Break Even Point AnalysisDefinition, Explanation Formula and
Calculation:
Learning Objectives:
 Define and explain break even point.
 How is it calculated?
 What are its advantages, assumptions,
and limitations?

Definition of Break Even Point

Calculation by
Equation Method

Calculation by Contribution Margin Method

Advantages / Benefits of Break Even Analysis

Assumptions of Break Even Point

Limitations of Break Even Analysis

Review Problem

Break
Even Analysis Calculator

Download Break Even Analysis Notes (Printable)
Break even point is the level of sales at which profit is zero.
According to this definition, at
break even
point sales are equal to
fixed cost plus
variable cost. This concept is
further explained by the the following equation:
[Break even sales = fixed
cost + variable cost]
The break even point can be calculated
using either the equation method or
contribution margin
method.
These two methods are equivalent.
The equation method centers on the contribution approach to
the
income statement. The format of this statement can be expressed in equation
form as follows:
Profit = (Sales − Variable expenses) − Fixed expenses
Rearranging this equation slightly yields the
following equation, which is widely used in cost volume profit (CVP) analysis:
Sales = Variable expenses +
Fixed expenses + Profit
According to the definition of break
even point, break even point is the level of sales where profits are zero.
Therefore the break even point can be computed by finding that point where sales
just equal the total of the variable expenses plus fixed expenses and profit is
zero.
Example:
For example we can use the following
data to calculate break even point.

Sales price per unit = $250

variable cost per unit = $150

Total fixed expenses =
$35,000
Calculate break even point 
Calculation:
Sales = Variable expenses +
Fixed expenses + Profit
$250Q* = $150Q* + $35,000 + $0**
$100Q = $35000
Q = $35,000 /$100
Q = 350 Units
Q* = Number (Quantity) of units
sold.
**The break even point can be computed by finding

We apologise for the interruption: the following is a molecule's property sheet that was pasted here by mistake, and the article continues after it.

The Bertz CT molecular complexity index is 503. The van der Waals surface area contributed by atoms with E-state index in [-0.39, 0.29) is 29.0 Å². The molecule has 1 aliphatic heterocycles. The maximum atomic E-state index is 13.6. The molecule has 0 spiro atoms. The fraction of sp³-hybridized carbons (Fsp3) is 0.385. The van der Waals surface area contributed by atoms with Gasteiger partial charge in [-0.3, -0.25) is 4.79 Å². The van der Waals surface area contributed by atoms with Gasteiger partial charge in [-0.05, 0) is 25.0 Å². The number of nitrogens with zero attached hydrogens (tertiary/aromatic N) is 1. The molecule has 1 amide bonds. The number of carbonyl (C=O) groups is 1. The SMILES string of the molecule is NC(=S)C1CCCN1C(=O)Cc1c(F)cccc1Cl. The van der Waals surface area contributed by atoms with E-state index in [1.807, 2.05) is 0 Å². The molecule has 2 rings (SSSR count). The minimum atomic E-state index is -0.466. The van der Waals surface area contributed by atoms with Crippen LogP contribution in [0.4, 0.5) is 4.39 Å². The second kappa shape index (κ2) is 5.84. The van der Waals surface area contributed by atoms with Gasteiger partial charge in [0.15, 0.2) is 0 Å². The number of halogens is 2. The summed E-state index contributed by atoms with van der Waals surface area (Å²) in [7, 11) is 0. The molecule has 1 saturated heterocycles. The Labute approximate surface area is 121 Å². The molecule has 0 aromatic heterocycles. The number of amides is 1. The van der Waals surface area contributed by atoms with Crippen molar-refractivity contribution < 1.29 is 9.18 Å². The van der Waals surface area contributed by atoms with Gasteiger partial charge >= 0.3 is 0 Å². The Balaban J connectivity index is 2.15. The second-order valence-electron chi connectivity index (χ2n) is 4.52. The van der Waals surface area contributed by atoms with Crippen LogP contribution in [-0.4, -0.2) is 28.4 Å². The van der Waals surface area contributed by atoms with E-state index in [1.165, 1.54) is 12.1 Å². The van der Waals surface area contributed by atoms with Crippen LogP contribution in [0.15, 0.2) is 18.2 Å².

that point where profit is zero

The break even point in sales dollars can be
computed by multiplying the break even level of unit sales by the selling price
per unit.
350 Units × $250 Per unit = $87,500
The
contribution margin method is actually just a short cut conversion of the
equation method already described. The approach centers on the idea discussed
earlier that each unit sold provides a certain amount of
contribution margin
that goes toward covering
fixed cost. To find out how many units must be sold
to break even, divide the total
fixed cost by the unit
contribution margin.
Break even point in units = Fixed expenses / Unit
contribution margin
$35,000 / $100* per unit
350 Units
*S250 (Sales) − $150 (Variable exp.)

A variation of this method uses the
Contribution Margin ratio
(CM ratio) instead of the unit
contribution margin. The result is the break even in total sales dollars rather
than in total units sold.
Break even point in total sales dollars = Fixed
expenses / CM ratio
$35,000 / 0.40
= $87,500

This approach is particularly suitable in situations where a company has
multiple products lines and wishes to compute a single break even point for the
company as a whole.
The following formula is also used to calculate break even
point
Break Even
Sales in Dollars = [Fixed Cost / 1 – (Variable Cost / Sales)]
This formula can produce the same answer:
Break Even Point = [$35,000 / 1 – (150 / 250)]
= $35,000 / 1 – 0.6
= $35,000 / 0.4
= $87,500

The main advantages of break even point analysis
is that it explains the relationship between cost, production, volume and
returns. It can be extended to show how changes in fixed cost, variable cost,
commodity prices, revenues will effect profit levels and break even points.
Break even analysis is most useful when used with partial budgeting, capital
budgeting techniques. The major benefits to use break even analysis is
that it indicates the lowest amount of business activity necessary to prevent
losses.
The Breakeven Analysis depends